What does it mean to be made in the image of God?
Consider the word “image.” It suggests a picture, an illustration or drawing, a photograph, an idea. But it doesn’t suggest the reality of a thing – only the representation of the reality.
Today, in the hypermedia, 24-hours news cycle world we live in, we hear “image” and we think “reputation.” But is our reputation the same the reality of our self? Perhaps. Perhaps not.
“Image” has a physical connotation. But, in the sense described in Genesis 2, where “God made man in his image, male and female he made them,” the idea of image is more profound, and more complex, than mere physical appearance or similarity.
One aspect of the complexity of the image we bear is the creative impulse. Made in God’s image, we image-bearers are creators as well.
In A Million Little Ways: Uncover the Art You Made to Live, author Emily Freeman explores this creative impulse. She notes the apostle Paul’s explanation in the letter to the Ephesians, chapter 2, that we are a masterpiece, or workmanship, made to do good things. And she notes that the Greek word translated as “masterpiece” is poeima, the same word that gives “poem.”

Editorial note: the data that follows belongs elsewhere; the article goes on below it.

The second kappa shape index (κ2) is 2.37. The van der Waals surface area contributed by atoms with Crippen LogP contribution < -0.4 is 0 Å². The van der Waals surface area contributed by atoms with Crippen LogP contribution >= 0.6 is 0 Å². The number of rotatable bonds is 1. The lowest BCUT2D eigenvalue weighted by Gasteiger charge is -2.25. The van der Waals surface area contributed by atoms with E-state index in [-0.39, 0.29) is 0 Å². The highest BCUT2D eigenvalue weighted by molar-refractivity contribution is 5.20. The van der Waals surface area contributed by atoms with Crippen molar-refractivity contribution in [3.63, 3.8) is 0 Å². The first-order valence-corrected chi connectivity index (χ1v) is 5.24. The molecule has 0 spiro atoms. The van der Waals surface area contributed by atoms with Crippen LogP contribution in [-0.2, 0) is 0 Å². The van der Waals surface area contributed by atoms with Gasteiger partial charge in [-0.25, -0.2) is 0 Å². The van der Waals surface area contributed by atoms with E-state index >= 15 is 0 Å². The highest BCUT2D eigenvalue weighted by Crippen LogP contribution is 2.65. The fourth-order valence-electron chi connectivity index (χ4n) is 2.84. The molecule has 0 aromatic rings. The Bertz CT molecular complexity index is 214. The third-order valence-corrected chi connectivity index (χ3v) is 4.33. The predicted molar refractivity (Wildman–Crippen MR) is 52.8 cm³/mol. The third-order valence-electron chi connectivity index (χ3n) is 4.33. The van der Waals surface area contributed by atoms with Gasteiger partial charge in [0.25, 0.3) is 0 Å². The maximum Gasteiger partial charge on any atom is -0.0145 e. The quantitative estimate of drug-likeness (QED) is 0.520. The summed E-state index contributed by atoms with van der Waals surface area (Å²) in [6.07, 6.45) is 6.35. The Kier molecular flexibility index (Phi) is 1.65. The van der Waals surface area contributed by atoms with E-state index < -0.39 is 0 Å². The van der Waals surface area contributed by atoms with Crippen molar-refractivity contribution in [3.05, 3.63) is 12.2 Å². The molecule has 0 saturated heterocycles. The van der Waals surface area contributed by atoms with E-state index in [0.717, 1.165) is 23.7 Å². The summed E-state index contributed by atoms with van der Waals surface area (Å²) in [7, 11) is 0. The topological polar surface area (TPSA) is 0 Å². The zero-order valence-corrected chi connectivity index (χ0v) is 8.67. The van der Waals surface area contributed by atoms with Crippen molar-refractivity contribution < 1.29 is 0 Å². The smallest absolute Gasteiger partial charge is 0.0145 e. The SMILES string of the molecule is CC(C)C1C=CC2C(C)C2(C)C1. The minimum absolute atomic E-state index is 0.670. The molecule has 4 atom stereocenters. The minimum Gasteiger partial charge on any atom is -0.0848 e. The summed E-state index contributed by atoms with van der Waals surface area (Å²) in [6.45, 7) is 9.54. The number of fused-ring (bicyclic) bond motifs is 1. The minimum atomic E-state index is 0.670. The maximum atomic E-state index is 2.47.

“What happens when God writes poetry?” she asks.
“We do,” she answers. “We happen.”
And she goes on. “We are walking poetry, the kind that moves, the kind who has hands and feet, the kind with mind and will and emotion. We are what happens when God expresses himself.”
This is the same idea behind my book, Poetry at Work. I wasn’t as direct as Freeman is; she’s speaking largely to Christians and I am speaking to a broader audience. The idea of my book is that poetry is inherent in the work we do. What I don’t say in the book is that the work we do is done in the creative image of God, whether we believe in God’s existence or not.
A colleague at work, going through kind of a bad patch, read Poetry at Work. “I had no idea,” he told me, “how much this would help me make sense of it all. Something much bigger than work is at play here.”
I make the implication at several points in the book, but it is my heart’s desire for readers of Poetry at Work to ask the question, if poetry is inherent in the work we do, then where does it come from?
Over at The High Calling today, Laura Boggess is beginning the February book discussion on A Million Little Ways. Her post introducing the book will be live at 2 p.m. Central time.
Image by Tony Melena via Public Domain Pictures. Used with permission.